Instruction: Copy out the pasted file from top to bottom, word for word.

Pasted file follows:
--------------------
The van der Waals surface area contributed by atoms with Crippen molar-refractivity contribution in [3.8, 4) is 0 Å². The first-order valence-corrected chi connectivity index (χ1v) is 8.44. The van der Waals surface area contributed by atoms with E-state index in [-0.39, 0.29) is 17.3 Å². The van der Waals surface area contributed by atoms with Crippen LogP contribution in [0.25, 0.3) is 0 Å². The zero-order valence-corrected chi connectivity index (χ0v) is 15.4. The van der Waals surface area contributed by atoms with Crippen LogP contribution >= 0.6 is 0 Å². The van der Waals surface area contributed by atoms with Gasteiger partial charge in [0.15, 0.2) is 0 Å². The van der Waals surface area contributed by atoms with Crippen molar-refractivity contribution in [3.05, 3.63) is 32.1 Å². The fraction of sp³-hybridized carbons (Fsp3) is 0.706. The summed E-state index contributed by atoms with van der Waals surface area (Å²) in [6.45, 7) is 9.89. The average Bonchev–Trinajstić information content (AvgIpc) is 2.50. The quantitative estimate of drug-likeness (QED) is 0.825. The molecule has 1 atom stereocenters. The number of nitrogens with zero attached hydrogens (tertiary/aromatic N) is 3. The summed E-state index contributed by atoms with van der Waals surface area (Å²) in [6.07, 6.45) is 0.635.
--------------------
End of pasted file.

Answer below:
The van der Waals surface area contributed by atoms with Crippen molar-refractivity contribution in [3.8, 4) is 0 Å². The first-order valence-corrected chi connectivity index (χ1v) is 8.44. The van der Waals surface area contributed by atoms with E-state index in [-0.39, 0.29) is 17.3 Å². The van der Waals surface area contributed by atoms with Crippen LogP contribution in [0.25, 0.3) is 0 Å². The zero-order valence-corrected chi connectivity index (χ0v) is 15.4. The van der Waals surface area contributed by atoms with Crippen LogP contribution >= 0.6 is 0 Å². The van der Waals surface area contributed by atoms with Gasteiger partial charge in [0.15, 0.2) is 0 Å². The van der Waals surface area contributed by atoms with Crippen molar-refractivity contribution in [3.05, 3.63) is 32.1 Å². The fraction of sp³-hybridized carbons (Fsp3) is 0.706. The summed E-state index contributed by atoms with van der Waals surface area (Å²) in [6.45, 7) is 9.89. The average Bonchev–Trinajstić information content (AvgIpc) is 2.50. The quantitative estimate of drug-likeness (QED) is 0.825. The molecule has 1 atom stereocenters. The number of nitrogens with zero attached hydrogens (tertiary/aromatic N) is 3. The summed E-state index contributed by atoms with van der Waals surface area (Å²) in [6.07, 6.45) is 0.635.